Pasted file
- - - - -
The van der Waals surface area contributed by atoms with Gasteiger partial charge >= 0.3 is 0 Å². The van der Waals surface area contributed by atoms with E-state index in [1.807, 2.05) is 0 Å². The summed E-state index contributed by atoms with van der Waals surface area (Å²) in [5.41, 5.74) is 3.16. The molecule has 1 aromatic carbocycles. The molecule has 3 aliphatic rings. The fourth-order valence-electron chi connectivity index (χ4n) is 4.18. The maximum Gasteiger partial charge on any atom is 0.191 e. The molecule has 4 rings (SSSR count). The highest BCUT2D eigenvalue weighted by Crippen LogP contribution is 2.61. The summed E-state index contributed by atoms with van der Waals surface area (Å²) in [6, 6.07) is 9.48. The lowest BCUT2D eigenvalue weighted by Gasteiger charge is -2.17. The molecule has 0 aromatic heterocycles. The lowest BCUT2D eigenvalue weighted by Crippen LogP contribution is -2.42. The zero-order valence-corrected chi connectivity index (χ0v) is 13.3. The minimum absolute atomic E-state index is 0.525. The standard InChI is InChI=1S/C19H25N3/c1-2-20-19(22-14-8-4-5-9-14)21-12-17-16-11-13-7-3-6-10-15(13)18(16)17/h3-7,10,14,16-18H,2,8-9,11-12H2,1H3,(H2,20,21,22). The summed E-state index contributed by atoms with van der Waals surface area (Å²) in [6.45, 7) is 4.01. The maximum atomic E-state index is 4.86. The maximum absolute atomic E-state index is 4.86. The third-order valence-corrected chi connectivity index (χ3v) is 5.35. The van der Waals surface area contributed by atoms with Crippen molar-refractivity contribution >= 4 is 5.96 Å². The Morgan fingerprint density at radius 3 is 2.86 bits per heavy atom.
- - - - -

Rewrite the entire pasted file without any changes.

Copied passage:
The van der Waals surface area contributed by atoms with Gasteiger partial charge >= 0.3 is 0 Å². The van der Waals surface area contributed by atoms with E-state index in [1.807, 2.05) is 0 Å². The summed E-state index contributed by atoms with van der Waals surface area (Å²) in [5.41, 5.74) is 3.16. The molecule has 1 aromatic carbocycles. The molecule has 3 aliphatic rings. The fourth-order valence-electron chi connectivity index (χ4n) is 4.18. The maximum Gasteiger partial charge on any atom is 0.191 e. The molecule has 4 rings (SSSR count). The highest BCUT2D eigenvalue weighted by Crippen LogP contribution is 2.61. The summed E-state index contributed by atoms with van der Waals surface area (Å²) in [6, 6.07) is 9.48. The lowest BCUT2D eigenvalue weighted by Gasteiger charge is -2.17. The molecule has 0 aromatic heterocycles. The lowest BCUT2D eigenvalue weighted by Crippen LogP contribution is -2.42. The zero-order valence-corrected chi connectivity index (χ0v) is 13.3. The minimum absolute atomic E-state index is 0.525. The standard InChI is InChI=1S/C19H25N3/c1-2-20-19(22-14-8-4-5-9-14)21-12-17-16-11-13-7-3-6-10-15(13)18(16)17/h3-7,10,14,16-18H,2,8-9,11-12H2,1H3,(H2,20,21,22). The summed E-state index contributed by atoms with van der Waals surface area (Å²) in [6.45, 7) is 4.01. The maximum atomic E-state index is 4.86. The maximum absolute atomic E-state index is 4.86. The third-order valence-corrected chi connectivity index (χ3v) is 5.35. The van der Waals surface area contributed by atoms with Crippen molar-refractivity contribution >= 4 is 5.96 Å². The Morgan fingerprint density at radius 3 is 2.86 bits per heavy atom.